I find myself nodding along to what everyone has mentioned so far; smiling with a few of them.

For me, the font is too much of a dead giveaway not to influence everything else I see from there. I don't know that I've seen a score in Opus but that was done in Finale.

Not to veer the topic too far away, but does anyone have friends who find this ability to tell the software used to notate music as some kind of dark art? ;)

BACK to the topic, sort of.

What about Notaset/transfers? I don't know if I've ever seen a score that used this. I would assume so but may have falsely attributed the variations I saw to engraving.

Re: Software recognition, by eye

Posted: 02 Mar 2016, 08:10
by tisimst
cGilmore wrote:For me, the font is too much of a dead giveaway not to influence everything else I see from there. I don't know that I've seen a score in Opus but that was done in Finale.
Although it is possible to use Opus in Finale, I suspect you meant "done in Sibelius". Or did you mean "score in Maestro"?

Re: Software recognition, by eye

Posted: 03 Mar 2016, 03:02
by cGilmore

"…a score using the Opus font but made with Finale," is how I should've said it, as in, seeing a score that implements the Finale rules but is using the font from Sibelius. I was trying to explain that seeing a particular font immediately puts my brain into a mode of expecting to see everything else I would normally associate with the software that uses that font. I was just wondering if I saw a score that swapped fonts (Maestro to Sibelius or Opus to Finale), if I would see everything unbiased and still be able to tell as easily.*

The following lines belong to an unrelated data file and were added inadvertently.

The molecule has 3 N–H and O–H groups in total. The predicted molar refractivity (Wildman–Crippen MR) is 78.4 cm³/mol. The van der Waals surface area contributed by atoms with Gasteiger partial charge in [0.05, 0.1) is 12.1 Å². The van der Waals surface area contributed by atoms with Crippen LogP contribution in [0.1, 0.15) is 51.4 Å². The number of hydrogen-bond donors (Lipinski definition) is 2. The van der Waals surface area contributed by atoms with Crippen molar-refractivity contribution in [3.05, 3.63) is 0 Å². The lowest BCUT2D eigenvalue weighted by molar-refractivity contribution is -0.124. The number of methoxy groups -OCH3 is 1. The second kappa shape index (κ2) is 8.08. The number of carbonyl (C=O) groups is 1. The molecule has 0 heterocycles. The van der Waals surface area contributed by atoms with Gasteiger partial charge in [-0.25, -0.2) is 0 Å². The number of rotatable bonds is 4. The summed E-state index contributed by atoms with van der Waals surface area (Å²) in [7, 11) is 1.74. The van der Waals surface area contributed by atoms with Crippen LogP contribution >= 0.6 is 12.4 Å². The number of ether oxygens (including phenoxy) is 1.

That said, I use to mix Vienna, Engraver, and Maestro (maybe?**) when using Finale—along with a number of other tweaks—and it still felt Finale-ish to me.
*But this also assumes the engraver made other adjustments, such as slur tips, and other lines, which are dead giveaways to me. If they didn't make these changes, then switching fonts wouldn't matter.
** I can't remember if I used Maestro for time-signatures or not. Perhaps not?

Re: Software recognition, by eye

Posted: 03 Mar 2016, 04:34
by MJCube
Just today I was looking at a score that came from Finale into Sibelius via MusicXML, and brought with it the Maestro font. The font is obviously Finale, but the bracket can only be Sibelius. On closer inspection, the slurs and note spacing are clearly Sibelius (with my custom tweaks).

Re: Software recognition, by eye

Posted: 10 Aug 2016, 08:42
by Oderfla
These kinds of issues sometimes are conviernten in byzantine discussions. Any decent program, well adjusted in their editing parameters, you can make a very beautiful scores. I use a program of less than $ 100 and allows me to do everything (even more fexible) everything to do with Sibelius or Finale. Sometimes it's not the tool, it is the skill and taste of who uses it. I am a supporter of the program that lets you customize everything about editing and appearance of the score. It is already known that in a matter of taste there is nothing written. The important thing is that the tool is almost like a paper and pencil.

Re: Software recognition, by eye

Posted: 13 Nov 2016, 10:38
by T Earl
Hey folks,

This is my first post on the forum, so hey! I wonder if you guys could help?

I didn't want to start a new thread so I thought this one was best suited to my question... Can any of you identify the program used to engrave this score. I've attached a small sample of the score which includes the clef. I just can't make out what software was used for it. Apologies for the big watermark across the score, I do own the score but thought a PDF would be a better way to show you guys!

The publisher is Schott, so that may give it away, I don't know?

Cheers guys!

Re: Software recognition, by eye

Posted: 13 Nov 2016, 12:36
From a PDF I could estimate better, the picture is hard to zoom at the high level. I guess it is Finale (of course, customized).